Wearable computing is fascinating, both for the many practical challenges designers must solve before a device is functional and convenient and for the wonderful possibilities of it all. Google Glass
is definitely currently one of the more high-profile endeavors in that regard, but Microsoft is at it, too.
Research has been developing Digits, a wrist-mounted device that lets users control devices such as smartphones, tablets, radios, and video game systems using gestures in the air. In addition to creating a 3D representation of a user’s hand on a screen, Digits can control devices when users simulate certain gestures, such as turning a knob to crank volume up or down.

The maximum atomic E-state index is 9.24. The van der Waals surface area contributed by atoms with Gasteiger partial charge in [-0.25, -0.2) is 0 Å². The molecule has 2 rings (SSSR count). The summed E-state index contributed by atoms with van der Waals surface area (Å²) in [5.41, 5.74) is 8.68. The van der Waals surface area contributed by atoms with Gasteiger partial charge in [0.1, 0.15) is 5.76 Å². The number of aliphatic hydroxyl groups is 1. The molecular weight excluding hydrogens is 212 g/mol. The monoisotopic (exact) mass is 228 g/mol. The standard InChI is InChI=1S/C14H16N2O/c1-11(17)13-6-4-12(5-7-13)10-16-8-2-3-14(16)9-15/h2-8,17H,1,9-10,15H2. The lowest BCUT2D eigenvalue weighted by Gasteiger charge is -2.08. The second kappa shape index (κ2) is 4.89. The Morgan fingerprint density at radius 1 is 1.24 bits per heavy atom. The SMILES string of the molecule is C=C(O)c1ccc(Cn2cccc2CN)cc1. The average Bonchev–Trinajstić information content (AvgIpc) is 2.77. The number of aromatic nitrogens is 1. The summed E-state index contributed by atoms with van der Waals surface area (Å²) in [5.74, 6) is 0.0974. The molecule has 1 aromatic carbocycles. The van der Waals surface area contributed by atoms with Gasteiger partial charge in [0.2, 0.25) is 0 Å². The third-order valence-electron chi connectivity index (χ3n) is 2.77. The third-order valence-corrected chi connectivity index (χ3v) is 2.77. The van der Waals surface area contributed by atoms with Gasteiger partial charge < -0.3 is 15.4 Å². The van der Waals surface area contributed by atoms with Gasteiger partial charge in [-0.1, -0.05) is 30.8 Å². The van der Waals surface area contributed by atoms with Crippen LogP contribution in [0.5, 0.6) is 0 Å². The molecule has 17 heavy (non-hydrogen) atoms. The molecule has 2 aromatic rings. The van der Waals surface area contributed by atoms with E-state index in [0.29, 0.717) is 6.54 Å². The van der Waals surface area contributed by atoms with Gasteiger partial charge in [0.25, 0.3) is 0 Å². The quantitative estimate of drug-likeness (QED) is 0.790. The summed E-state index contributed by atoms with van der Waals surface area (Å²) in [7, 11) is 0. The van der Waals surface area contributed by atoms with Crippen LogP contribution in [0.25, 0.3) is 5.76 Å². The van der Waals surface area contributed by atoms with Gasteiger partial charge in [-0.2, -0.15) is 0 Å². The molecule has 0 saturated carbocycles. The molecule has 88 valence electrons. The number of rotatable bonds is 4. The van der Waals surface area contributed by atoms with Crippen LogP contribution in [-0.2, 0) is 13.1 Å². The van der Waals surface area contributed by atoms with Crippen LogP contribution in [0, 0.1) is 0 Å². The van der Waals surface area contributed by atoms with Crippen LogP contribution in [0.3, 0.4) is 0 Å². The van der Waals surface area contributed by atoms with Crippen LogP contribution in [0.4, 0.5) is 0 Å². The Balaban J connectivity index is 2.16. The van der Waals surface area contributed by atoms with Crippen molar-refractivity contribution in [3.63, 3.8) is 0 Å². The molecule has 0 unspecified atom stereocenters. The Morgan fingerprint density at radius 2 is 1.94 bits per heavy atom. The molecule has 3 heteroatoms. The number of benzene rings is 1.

The prototype still looks very much like a prototype, but amazingly it’s built from off-the-shelf parts, including an IR camera, IR laser line generator, IR diffuse illumination, and an inertial measurement unit, and and it’s worth noting that wearers don’t need any kind of data glove. A bare hand works perfectly.
The uses for such a device are numerous and limited mostly by one’s imagination, but Microsoft offers up a few purposes in the below video. Using discrete or continuous movements, you can see that a user can use his fingers to shoot a virtual gun or engage in hand-to-hand combat in a video game; pinching, zooming, and manipulating objects on a tablet; and answering a call on a smartphone.
There could be especially power applications for those with physical limitations of various kinds, as Digits is designed to work as an input device while the arm and wrist are relaxed. Further, note right at the end of the video that Digits is used to perform sign language, so the device could be something the hearing impaired could find useful.